In memory of Dr. Andreas Höfert

The Japanese tradition of monetary experiments

| Tags: Andreas Höfert

The announcement by the Bank of Japan (BoJ) of its plan to double the monetary base and double its holdings of Japanese government bonds within the next two years to achieve a 2% inflation target has split economists. Some hail this policy, which has been dubbed 2222, as the long-awaited relief from the double decade of deflationary stagnation.

Japan is finally doing what US Federal Reserve Chairman Ben Bernanke recommended in his (in)famous 2002 “helicopter money” speech (“Deflation: Making sure it doesn’t happen here”). Others have deemed it the “Japanese end game,” which will fatally lead to uncontrolled inflation and Japan’s bankruptcy.

However, the vast majority of commentaries is pointing out the uniqueness of such a policy. But as spectacular as it might seem, the Japanese monetary policy is not unique when considered in the current context of other central banks from industrialized countries. Many of them have doubled, tripled, even quadrupled their balance sheets since the financial crisis began five years ago. Nor is it unique if one takes the time to look at Japanese history, in which monetary experiments have a long tradition.

Korekiyo Takahashi was a major Japanese politician in the first decades of the 20th century. The biography of this larger-than-life figure is the stuff of novels.

Born in Edo (old Tokyo) in 1854 into rather modest circumstances, he left Japan at 14 to learn English in California. There, under rather bizarre circumstances, he became a menial laborer but ultimately succeeded in escaping. Upon returning to Japan he taught English conversation before becoming a school director and then the director of the newly founded Japanese patent office. In his mid-30s he left the country again to manage a silver mine in Peru. In 1892 he started to work at the Bank of Japan, where he rapidly climbed the career ladder to be nominated as its governor in 1911.

Starting in 1913 Takahashi became a regular member of the Japanese government, first as Minister for Education, then as Minister for Agriculture and in 1921 as Prime Minister. However, it was as Finance Minister in no less than 17 governments that he had his biggest impact.

Like every other industrial nation, Japan was hard hit by the Great Depression at the beginning of the 1930s. Takahashi was one the first central bankers to try something other than the usual “laissez faire” type of policy.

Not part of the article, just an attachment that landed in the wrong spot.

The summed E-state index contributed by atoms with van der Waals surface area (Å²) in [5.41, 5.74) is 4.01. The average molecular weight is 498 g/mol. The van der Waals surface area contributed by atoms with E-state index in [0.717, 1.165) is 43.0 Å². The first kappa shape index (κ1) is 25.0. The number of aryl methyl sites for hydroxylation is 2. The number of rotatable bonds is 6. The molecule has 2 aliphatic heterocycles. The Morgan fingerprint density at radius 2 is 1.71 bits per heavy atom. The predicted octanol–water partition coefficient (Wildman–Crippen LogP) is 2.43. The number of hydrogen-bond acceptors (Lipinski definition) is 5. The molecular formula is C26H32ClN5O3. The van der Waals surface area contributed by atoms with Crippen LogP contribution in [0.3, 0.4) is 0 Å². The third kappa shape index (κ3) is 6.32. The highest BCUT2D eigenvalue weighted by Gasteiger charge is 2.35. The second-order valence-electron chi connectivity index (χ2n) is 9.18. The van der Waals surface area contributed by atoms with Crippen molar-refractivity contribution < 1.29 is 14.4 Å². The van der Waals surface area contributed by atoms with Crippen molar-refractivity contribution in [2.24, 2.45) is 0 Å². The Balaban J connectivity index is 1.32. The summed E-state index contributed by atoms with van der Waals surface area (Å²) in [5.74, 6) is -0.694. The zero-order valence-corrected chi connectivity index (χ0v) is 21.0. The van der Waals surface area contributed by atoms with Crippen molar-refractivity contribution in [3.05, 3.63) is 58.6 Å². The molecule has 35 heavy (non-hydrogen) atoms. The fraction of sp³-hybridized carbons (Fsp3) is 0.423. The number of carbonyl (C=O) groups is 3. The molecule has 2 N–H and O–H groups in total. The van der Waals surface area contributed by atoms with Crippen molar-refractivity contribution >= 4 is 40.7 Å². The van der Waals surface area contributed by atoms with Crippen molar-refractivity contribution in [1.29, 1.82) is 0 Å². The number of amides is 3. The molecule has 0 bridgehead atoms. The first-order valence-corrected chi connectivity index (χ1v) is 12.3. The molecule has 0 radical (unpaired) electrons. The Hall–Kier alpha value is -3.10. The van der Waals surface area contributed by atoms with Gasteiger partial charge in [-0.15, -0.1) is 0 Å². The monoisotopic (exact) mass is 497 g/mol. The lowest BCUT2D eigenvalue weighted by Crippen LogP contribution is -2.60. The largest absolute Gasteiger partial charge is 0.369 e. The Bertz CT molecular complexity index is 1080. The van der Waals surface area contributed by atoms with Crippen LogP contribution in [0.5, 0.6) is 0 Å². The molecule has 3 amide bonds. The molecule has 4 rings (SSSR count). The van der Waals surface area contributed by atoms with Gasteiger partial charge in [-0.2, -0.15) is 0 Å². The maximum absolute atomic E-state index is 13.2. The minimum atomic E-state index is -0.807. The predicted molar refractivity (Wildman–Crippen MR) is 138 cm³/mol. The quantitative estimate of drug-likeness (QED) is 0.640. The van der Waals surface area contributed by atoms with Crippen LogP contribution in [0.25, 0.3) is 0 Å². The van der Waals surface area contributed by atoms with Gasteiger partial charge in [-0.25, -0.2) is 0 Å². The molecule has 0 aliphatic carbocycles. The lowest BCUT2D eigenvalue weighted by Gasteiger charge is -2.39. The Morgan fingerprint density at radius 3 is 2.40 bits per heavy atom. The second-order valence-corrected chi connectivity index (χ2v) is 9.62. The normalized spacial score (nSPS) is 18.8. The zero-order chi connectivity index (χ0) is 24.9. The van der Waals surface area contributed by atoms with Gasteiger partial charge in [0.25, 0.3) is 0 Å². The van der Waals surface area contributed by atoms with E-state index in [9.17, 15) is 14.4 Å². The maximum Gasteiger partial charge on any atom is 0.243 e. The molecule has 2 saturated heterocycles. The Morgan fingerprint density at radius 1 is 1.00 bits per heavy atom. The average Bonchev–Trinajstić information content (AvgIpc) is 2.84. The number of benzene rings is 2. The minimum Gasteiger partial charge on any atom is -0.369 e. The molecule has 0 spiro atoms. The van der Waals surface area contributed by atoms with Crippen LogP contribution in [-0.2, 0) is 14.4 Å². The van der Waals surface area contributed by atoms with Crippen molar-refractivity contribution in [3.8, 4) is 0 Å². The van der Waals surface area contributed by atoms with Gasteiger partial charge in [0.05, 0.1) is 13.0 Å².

In 1931 Japan took the lead in leaving the then-prevailing gold standard. This move enabled Takahashi to launch large-scale public works infrastructure projects financed by the printing press, three years before Franklin Delano Roosevelt initiated the New Deal and five years before John Maynard Keynes published his General Theory of Employment, Interest and Money. Japan experienced a boom that had no equivalent among the other Depression-embattled countries.

However, there was no happy ending. The massive depreciation of the yen boosted Japan’s textile exports, which led the UK and the US to adopt protectionist measures. International trade crumbled during this early currency war.

And Takahashi’s policy was not only internationally destabilizing. Japan’s economy showed more and more signs of overheating and inflationary pressure. Takahashi understood the situation and embarked, in 1934, on a program to cut government spending, in particular military expenditures.

This decision proved fatal. Soldiers began rebelling. In 1936 young officers attempted a coup. Now 81, Takahashi was shot along with other renowned Japanese politicians. Though the coup failed, the prestige of the “loyal” army increased and led to an even deeper militarization of the Japanese society, which had disastrous consequences.

Of course Japan today is not comparable to the Japan of 80 years ago. Nonetheless, we can learn something from this early attempt at quantitative easing.

First, monetary policy can never be done in isolation. The new Japanese monetary policy has increased resentment among direct competitors of Japan, chiefly South Korea and China, in ways similar to what Takahashi’s measures did with the UK and US. Countermeasures and a flare-up of the currency war in the East have become likely.

Second, every economic action has consequences. Some of them are intended, but others are clearly not. Takahashi paid the ultimate price for his policy.

Today, every central banker will argue that, despite a doubling, tripling or quadrupling of the monetary base, everything is under control. But just think about Japan and what would happen if its interest rates followed the targeted inflation rate? Despite the current rock-bottom interest rates, the Japanese government is using roughly one-third of its tax revenues to service debt, quite a fearsome perspective. This is why, in my view, the mantra that “everything is under control” is little more than wishful thinking.